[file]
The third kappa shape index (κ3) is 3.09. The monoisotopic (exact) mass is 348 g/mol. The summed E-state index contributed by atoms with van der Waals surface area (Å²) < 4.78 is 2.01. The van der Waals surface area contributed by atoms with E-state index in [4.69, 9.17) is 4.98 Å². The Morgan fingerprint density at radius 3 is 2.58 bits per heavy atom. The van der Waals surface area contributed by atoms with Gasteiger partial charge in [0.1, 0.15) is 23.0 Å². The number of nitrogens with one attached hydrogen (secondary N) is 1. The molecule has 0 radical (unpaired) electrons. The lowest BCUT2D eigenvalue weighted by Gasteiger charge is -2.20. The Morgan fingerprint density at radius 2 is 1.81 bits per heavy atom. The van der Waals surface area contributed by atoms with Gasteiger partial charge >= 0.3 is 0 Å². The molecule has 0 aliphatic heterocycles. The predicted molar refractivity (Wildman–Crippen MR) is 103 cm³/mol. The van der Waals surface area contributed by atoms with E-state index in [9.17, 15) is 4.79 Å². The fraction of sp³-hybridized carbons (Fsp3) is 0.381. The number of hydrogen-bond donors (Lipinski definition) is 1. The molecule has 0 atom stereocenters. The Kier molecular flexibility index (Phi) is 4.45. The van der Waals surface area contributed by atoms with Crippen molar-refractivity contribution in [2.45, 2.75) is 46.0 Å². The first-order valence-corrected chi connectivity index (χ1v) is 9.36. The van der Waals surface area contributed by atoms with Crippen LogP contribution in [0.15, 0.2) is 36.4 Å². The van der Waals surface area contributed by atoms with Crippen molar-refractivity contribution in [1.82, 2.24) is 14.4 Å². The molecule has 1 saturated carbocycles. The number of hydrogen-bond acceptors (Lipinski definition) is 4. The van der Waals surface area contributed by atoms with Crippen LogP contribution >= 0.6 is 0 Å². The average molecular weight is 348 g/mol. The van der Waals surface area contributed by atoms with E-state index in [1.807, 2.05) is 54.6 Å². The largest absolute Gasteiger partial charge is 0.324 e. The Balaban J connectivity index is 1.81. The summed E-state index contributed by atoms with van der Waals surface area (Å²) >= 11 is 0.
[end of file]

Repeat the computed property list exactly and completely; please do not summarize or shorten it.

The third kappa shape index (κ3) is 3.09. The monoisotopic (exact) mass is 348 g/mol. The summed E-state index contributed by atoms with van der Waals surface area (Å²) < 4.78 is 2.01. The van der Waals surface area contributed by atoms with E-state index in [4.69, 9.17) is 4.98 Å². The Morgan fingerprint density at radius 3 is 2.58 bits per heavy atom. The van der Waals surface area contributed by atoms with Gasteiger partial charge in [0.1, 0.15) is 23.0 Å². The number of nitrogens with one attached hydrogen (secondary N) is 1. The molecule has 0 radical (unpaired) electrons. The lowest BCUT2D eigenvalue weighted by Gasteiger charge is -2.20. The Morgan fingerprint density at radius 2 is 1.81 bits per heavy atom. The van der Waals surface area contributed by atoms with Gasteiger partial charge >= 0.3 is 0 Å². The molecule has 0 aliphatic heterocycles. The predicted molar refractivity (Wildman–Crippen MR) is 103 cm³/mol. The van der Waals surface area contributed by atoms with E-state index in [9.17, 15) is 4.79 Å². The fraction of sp³-hybridized carbons (Fsp3) is 0.381. The number of hydrogen-bond donors (Lipinski definition) is 1. The molecule has 0 atom stereocenters. The Kier molecular flexibility index (Phi) is 4.45. The van der Waals surface area contributed by atoms with Crippen molar-refractivity contribution in [2.45, 2.75) is 46.0 Å². The first-order valence-corrected chi connectivity index (χ1v) is 9.36. The van der Waals surface area contributed by atoms with Crippen LogP contribution in [0.15, 0.2) is 36.4 Å². The van der Waals surface area contributed by atoms with Crippen molar-refractivity contribution in [1.82, 2.24) is 14.4 Å². The molecule has 1 saturated carbocycles. The number of hydrogen-bond acceptors (Lipinski definition) is 4. The van der Waals surface area contributed by atoms with Crippen LogP contribution >= 0.6 is 0 Å². The average molecular weight is 348 g/mol. The van der Waals surface area contributed by atoms with E-state index in [1.807, 2.05) is 54.6 Å². The largest absolute Gasteiger partial charge is 0.324 e. The Balaban J connectivity index is 1.81. The summed E-state index contributed by atoms with van der Waals surface area (Å²) >= 11 is 0.